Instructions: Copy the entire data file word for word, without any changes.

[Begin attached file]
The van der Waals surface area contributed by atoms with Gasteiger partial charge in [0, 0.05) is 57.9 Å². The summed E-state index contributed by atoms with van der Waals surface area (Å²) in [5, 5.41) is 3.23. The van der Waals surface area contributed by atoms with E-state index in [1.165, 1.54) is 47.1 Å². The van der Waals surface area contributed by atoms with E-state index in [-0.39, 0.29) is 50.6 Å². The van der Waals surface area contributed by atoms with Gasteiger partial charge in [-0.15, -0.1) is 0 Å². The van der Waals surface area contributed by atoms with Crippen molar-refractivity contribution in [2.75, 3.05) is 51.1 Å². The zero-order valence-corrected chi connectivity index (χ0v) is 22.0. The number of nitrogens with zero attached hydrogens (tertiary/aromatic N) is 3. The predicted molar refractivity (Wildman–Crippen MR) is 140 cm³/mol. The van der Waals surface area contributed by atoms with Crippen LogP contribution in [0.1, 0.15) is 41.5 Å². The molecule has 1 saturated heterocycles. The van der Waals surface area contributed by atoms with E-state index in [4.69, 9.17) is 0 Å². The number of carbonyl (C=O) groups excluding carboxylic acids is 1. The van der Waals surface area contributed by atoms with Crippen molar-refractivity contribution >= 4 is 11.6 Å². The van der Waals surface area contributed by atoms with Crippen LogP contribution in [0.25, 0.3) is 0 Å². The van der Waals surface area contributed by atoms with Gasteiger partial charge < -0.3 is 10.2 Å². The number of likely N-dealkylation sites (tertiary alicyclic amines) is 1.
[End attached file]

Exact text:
The van der Waals surface area contributed by atoms with Gasteiger partial charge in [0, 0.05) is 57.9 Å². The summed E-state index contributed by atoms with van der Waals surface area (Å²) in [5, 5.41) is 3.23. The van der Waals surface area contributed by atoms with E-state index in [1.165, 1.54) is 47.1 Å². The van der Waals surface area contributed by atoms with E-state index in [-0.39, 0.29) is 50.6 Å². The van der Waals surface area contributed by atoms with Gasteiger partial charge in [-0.15, -0.1) is 0 Å². The van der Waals surface area contributed by atoms with Crippen molar-refractivity contribution in [2.75, 3.05) is 51.1 Å². The zero-order valence-corrected chi connectivity index (χ0v) is 22.0. The number of nitrogens with zero attached hydrogens (tertiary/aromatic N) is 3. The predicted molar refractivity (Wildman–Crippen MR) is 140 cm³/mol. The van der Waals surface area contributed by atoms with Crippen LogP contribution in [0.1, 0.15) is 41.5 Å². The molecule has 1 saturated heterocycles. The van der Waals surface area contributed by atoms with E-state index in [4.69, 9.17) is 0 Å². The number of carbonyl (C=O) groups excluding carboxylic acids is 1. The van der Waals surface area contributed by atoms with Crippen molar-refractivity contribution >= 4 is 11.6 Å². The van der Waals surface area contributed by atoms with Crippen LogP contribution in [0.25, 0.3) is 0 Å². The van der Waals surface area contributed by atoms with Gasteiger partial charge < -0.3 is 10.2 Å². The number of likely N-dealkylation sites (tertiary alicyclic amines) is 1.